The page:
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Sustainability and the

17 Supply Chain

PowerPoint presentation
to accompany
Chopra and Meindl
Supply Chain Management, 6e
Copyright © 2016 Pearson Education, Inc. 17 – 1
Agenda

1. Forecasting:
 Exponential Smoothing.
 Trend Projection
2. Sustainability in SC.
 The role in SC
 Key dimensions of sustainability for a supply
chain.
 The role of incentives for successful
sustainability efforts.

Copyright © 2016 Pearson Education, Inc. 17 – 2


Role of Sustainability in a Supply Chain
• The health and survival of every supply chain
depends on the health of the surrounding
world
• Expand the goal of a supply chain beyond the
interests of its participants
• Sustainable development – development that
meets the needs of the present without
compromising the ability of future generations
to meet their own needs

Copyright © 2016 Pearson Education, Inc. 17 – 3


Role of Sustainability in a Supply Chain
• Three pillars of sustainable development
– Economic sustainability
– Environmental sustainability
– Social sustainability
• Factor categories
1. Reducing risk and improving the financial
performance of the supply chain
2. Community pressures and government
mandates
3. Attracting customers that value sustainability
Copyright © 2016 Pearson Education, Inc. 17 – 4
Role of Sustainability in a Supply Chain
• Most effort expended in reducing risk
• Activity slow as actions may require upfront
investment
• Barriers to increased focus on sustainability
– Insufficient return on investment
– Customers’ unwillingness to pay a premium for
green products
– Difficulty evaluating sustainability across a
product life cycle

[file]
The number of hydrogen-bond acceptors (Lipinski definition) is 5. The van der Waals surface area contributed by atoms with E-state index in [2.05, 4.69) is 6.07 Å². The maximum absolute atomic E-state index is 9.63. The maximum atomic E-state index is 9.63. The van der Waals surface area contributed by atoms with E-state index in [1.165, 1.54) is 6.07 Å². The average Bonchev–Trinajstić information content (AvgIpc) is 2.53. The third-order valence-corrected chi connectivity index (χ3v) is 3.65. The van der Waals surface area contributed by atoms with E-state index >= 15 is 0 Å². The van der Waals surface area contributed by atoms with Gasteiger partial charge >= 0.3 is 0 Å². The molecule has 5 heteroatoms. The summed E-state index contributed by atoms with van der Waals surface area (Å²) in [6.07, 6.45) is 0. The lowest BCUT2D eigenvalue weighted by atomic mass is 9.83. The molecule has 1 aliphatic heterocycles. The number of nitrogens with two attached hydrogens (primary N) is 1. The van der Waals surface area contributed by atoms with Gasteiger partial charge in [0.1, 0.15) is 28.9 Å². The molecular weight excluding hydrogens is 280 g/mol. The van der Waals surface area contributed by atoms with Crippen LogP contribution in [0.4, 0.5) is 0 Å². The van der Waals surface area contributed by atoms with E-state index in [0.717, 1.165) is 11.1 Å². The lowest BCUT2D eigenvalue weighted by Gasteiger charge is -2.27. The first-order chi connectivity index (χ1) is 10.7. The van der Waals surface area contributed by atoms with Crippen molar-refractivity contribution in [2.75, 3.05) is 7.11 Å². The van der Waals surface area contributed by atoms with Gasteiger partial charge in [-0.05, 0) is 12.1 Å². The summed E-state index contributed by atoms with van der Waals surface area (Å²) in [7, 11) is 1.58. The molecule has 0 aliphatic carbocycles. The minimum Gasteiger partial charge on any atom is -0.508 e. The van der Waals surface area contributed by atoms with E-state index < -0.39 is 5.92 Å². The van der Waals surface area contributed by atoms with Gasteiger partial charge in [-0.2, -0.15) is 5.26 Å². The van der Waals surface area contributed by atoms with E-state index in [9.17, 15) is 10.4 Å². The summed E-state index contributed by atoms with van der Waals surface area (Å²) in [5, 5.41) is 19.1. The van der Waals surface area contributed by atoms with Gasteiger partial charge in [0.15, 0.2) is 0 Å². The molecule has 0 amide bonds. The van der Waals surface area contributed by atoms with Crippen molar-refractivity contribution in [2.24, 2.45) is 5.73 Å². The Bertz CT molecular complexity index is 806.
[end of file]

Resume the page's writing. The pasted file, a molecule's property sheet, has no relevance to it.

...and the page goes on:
Copyright © 2016 Pearson Education, Inc. 17 – 5


Tragedy of the Commons
• Dilemma arising when the common good does
not align perfectly with the good of individual
entities
• Every company and supply chain faces the
challenge of the tragedy of the commons as it
operates in a global environment
• Difficult to imagine a sustainable solution
emerging without some intervention

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Solutions to this “Tragedy”
• Choose from options that are unlikely to be
supported by all of their own free will
• Mutual coercion – social arrangements or
mechanisms coerce all participants to
behave in a way that helps the common
good
– Command-and-control approach
• Government/regulators set standards
– Market mechanisms
• Cap-and-trade

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Key Pillars of Sustainability
• Measuring performance along all three
pillars may be required to evaluate the
impact of sustainability-related efforts
• Two fundamental challenges for social and
environmental pillars
– Scope of measurement
– Absolute of relative measures

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Social Pillar
• A firm’s ability to address issues that are
important for its workforce, customers, and
society
• Audit and support suppliers
– Supplier collaboration and capability building
strongly associated with social and environmental
responsibility performance improvement and
lower operating costs
– Benefits accrue to all customers of the supplier

Copyright © 2016 Pearson Education, Inc. 17 – 9


Environmental Pillar
• Firm’s impact on the environment, including
air, land, water, and ecosystems
– Resource reduction
– Emission reduction
– Product innovation
• Not all “green” claims are valid
– Greenwashing

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Sustainability and Supply Chain Drivers

• Match pillars with drivers


• Measure environmental impact for each